# VBA rounding problem

I have this obscure rounding problem in VBA.

``````a = 61048.4599674847
b = 154553063.208822
c = a + b
debug.print c
Result:
154614111.66879
``````

Here is the question, why did VBA rounded off variable c? I didn't issued any rounding off function. The value I was expecting was 154614111.6687894847. Even if I round off or format variable c to 15 decimal places I still don't get my expected result.

Any explanation would be appreciated.

Edit:

Got the expected results using cDec. I have read this in Jonathan Allen's reply in VB6 rounding behavior

Here is the result to the test:

``````a = cDec(61048.4599674847)
b = cDec(154553063.208822)
c = a + b
?c
154614111.6687894847
``````
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The reason is the limited precission that can be stored in a floating point variable.
For a complete explanation you shoud read the paper What Every Computer Scientist Should Know About Floating-Point Arithmetic, by David Goldberg, published in the March, 1991 issue of Computing Surveys.

In VBA the default floating point type is `Double` which is a IEEE 64-bit (8-byte) floating-point number.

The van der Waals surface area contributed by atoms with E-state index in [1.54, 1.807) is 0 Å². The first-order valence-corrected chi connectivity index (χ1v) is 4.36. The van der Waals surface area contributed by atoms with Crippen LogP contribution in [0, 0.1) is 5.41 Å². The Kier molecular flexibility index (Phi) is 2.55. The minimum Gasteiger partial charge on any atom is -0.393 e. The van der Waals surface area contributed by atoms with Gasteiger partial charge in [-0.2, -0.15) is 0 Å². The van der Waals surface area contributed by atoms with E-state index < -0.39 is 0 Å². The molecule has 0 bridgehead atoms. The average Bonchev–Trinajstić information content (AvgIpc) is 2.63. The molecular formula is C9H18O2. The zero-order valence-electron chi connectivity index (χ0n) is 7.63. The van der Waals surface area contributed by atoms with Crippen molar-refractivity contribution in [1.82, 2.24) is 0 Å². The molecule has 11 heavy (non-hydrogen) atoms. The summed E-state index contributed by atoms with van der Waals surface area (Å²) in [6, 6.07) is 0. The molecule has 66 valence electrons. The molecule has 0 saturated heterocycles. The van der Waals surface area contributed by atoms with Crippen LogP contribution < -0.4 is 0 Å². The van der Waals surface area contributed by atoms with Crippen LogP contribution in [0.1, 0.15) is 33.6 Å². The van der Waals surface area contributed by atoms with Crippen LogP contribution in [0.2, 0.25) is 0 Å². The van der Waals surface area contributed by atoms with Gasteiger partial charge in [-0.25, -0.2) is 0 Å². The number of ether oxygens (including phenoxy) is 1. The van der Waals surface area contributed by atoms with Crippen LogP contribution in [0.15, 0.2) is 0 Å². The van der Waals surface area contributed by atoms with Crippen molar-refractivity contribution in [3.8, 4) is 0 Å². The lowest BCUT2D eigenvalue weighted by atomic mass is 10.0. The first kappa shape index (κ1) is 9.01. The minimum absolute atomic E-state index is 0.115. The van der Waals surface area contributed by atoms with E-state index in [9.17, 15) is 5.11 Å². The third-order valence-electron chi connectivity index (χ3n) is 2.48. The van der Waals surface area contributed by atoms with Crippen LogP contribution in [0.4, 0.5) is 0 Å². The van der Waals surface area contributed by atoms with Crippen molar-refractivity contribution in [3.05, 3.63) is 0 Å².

There is another type available: `Decimal` which is a 96-bit (12-byte) signed integers scaled by a variable power of 10
Put simply, this provides floating point numbers to 28 digit precission.

``````a = CDec(61048.4599674847)
b = CDec(154553063.208822)
c = a + b
debug.print c
Result:
154614111.6687894847
``````
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Thanks for the link. –  Grekoz Sep 7 '11 at 10:04

Its not obscure, but its not necessarily obvious.

I think you've sort of answered it - but the basic problem is one of the "size" of the values that is how much data can be stored in a variable of a given type.

If (and this is very crude) you count the number of digits in each of the numbers in your first example you will see that you have 15 so whilst the range of values that a float (the default type) can represent is huge the precision is limited to 15 digits (I'm sure someone will be along to correct this, I'll tick the wiki box...)

So when you add the two numbers together it loses the least significant values in order to remain within the allowable precision for a flow.

By doing a cDec you're converting to a different type of variable (decimal) that is capable of greater precision

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